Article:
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Mental health hashtags on Twitter

Wednesday, 22 April 2015

Twitter is an important places for mental health – especially through the creation of mental health hashtags.

Twitter seems to be becoming one of the most important places online for conversations, stories and connections about mental health – especially through the creation of mental health hashtags. Hashtags help organise Twitter discussions and make it easier to view contributions.

Here, in alphabetical order, we have picked just a few of the most significant mental health hashtags and what makes them special. If you think we've overlooked one that should be here, tell us in the comments below the piece.


A chance for people who have received a diagnosis of Borderline Personality Disorder to chat in an understanding atmosphere. Credited to @BPDFFS.

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A way to feel really connected to other Twitter users while doing something that many people find therapeutic – simultaneously colouring a picture. Credited to @BipolarBlogger

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When people feel let down by their crisis team – a chance to share that with others who can relate to the experience. Credited to @debecca

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A hashtag against a stigmatising cliché of news media, that ended up creating an entire photo library! Credited to @Sectioned_


Many of us are hiding how we really feel from our friends – here people share what, and why. Credited to @depressednotsad

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The hashtag that forced Asda to withdraw a stigmatising Halloween costume (though now not used much by mental health campaigners). Creation of the wonderful @DuckBeaki who, very sadly, is no longer with us. Here's her original tweet, that kicked the whole thing off.

#OCDachievements & #AskAshOCD

Hard to pick between these two, so we didn't! Here people with Obsessive-Compulsive Disorder share little victories that mean a lot, or discuss other aspects of living with OCD. (Sadly, many people use the term OCD glibly and disrespectfully, so hashtags can be often be a bit of a minefield.) Credited to @OCDTrudy and @AshleyCurryOCD (whose #AskAshOCD is on Tuesday evenings at 8pm).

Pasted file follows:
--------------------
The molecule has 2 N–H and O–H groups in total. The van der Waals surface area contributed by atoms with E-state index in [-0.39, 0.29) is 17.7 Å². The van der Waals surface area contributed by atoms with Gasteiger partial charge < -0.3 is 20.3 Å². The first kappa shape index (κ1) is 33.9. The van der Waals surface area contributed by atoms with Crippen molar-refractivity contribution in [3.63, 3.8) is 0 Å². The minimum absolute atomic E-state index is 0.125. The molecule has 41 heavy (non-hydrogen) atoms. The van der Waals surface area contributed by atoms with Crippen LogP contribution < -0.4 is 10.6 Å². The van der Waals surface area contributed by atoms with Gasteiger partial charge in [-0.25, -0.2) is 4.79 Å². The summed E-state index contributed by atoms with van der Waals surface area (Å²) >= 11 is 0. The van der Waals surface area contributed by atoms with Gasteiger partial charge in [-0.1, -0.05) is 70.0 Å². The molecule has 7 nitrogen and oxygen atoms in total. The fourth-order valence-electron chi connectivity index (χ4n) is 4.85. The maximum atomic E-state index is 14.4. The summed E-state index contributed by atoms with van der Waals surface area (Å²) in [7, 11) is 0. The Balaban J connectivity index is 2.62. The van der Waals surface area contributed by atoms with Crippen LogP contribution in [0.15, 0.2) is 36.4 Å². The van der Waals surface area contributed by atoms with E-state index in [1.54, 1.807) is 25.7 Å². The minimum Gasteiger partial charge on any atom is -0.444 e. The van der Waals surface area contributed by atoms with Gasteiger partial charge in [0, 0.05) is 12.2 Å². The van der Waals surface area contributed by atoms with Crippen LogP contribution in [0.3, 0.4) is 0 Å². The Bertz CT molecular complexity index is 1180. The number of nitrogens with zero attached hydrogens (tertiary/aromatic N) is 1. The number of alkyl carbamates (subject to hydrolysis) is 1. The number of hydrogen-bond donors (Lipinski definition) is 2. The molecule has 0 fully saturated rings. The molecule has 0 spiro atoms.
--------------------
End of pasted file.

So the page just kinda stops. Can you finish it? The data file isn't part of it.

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It's not okay to make someone feel bad for needing to take meds – and yet it happens all the time, say the users of this hashtag. Credited to @Sectioned_

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Like #BDPchat, a group of people with the same diagnosis, postnatal depression, get together and share their experiences and thoughts on Wednesdays at 8pm (GMT). Credited to @PNDandMe

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People with schizophrenia or schizoaffective disorder sharing stories and experiences, raising awareness and fighting stigma. Credited to @UKSchizophrenic 

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The sad, bad and shameful things that many experience while going through the system, which put you off opening up. Credited to @BipolarBlogger

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Information and support

When you’re living with a mental health problem, or supporting someone who is, having access to the right information - about a condition, treatment options, or practical issues - is vital. Visit our information pages to find out more.


Share your story with others

Blogs and stories can show that people with mental health problems are cared about, understood and listened to. We can use it to challenge the status quo and change attitudes.

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